Oncostatin M and Mechanotransduction in Bone Cells
The study described herein investigated the relationship between Oncostatin M, the osteoblast cytoskeleton, and matrix compliance. Osteoblast cells are responsible for the formation of bone. Oncostatin M (OSM) is an inflammatory cytokine that has been shown to increase mineralization by osteoblast cultures in vitro; this increased mineralization represents a stiffening of the extra cellular matrix (ECM). The stiffness or elasticity of tissue, also known as matrix compliance, is a mechanical property of the cell’s external environment. Changes in the external mechanical environment elucidate responses in the cytoskeleton that in turn facilitate changes in cellular biochemistry. This process, known as mechanotransduction, can modulate gene expression, and subsequently, proliferation and differentiation. Therefore, the relationship between OSM, matrix compliance, and the osteoblast cytoskeleton may have consequences in diseases involving reduced osteoblast proliferation and activity, such as osteoporosis.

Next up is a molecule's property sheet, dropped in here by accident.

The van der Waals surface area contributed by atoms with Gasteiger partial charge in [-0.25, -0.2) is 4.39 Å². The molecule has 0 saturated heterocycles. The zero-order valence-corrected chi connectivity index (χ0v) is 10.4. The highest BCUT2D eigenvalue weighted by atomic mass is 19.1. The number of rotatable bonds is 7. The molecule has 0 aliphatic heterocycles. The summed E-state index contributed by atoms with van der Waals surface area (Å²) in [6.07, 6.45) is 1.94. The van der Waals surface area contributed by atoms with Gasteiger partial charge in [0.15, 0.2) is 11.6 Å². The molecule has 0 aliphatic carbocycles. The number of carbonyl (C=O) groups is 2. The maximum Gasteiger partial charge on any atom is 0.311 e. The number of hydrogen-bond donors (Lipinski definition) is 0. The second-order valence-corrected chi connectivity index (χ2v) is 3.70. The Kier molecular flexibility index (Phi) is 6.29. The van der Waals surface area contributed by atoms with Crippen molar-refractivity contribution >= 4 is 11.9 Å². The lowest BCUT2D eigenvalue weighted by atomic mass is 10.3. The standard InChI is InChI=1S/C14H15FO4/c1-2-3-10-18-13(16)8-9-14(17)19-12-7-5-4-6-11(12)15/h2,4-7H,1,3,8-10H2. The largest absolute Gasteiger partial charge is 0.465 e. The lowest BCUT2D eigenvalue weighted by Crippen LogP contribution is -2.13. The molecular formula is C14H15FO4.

MC3T3 E-1 cells are an immortalized murine osteoblast cell line used in this study. To mimic physiologically representative matrix compliance, MC3T3 cells were cultured on polyacrylamide hydrogels of varying stiffness; this property can be tuned by varying the ratio of acrylamide to bis-acrylamide. Cells were cultured across a range of elasticity (25-40 kPa) in the presence and absence of OSM, and their cytoskeletal morphology was visualized via phalloidin staining and confocal microscopy. In order to evaluate the effects of OSM and matrix compliance on cytoskeletal dynamics, cellular shape, total filamentous actin, and actin fiber geometry were compared across conditions.
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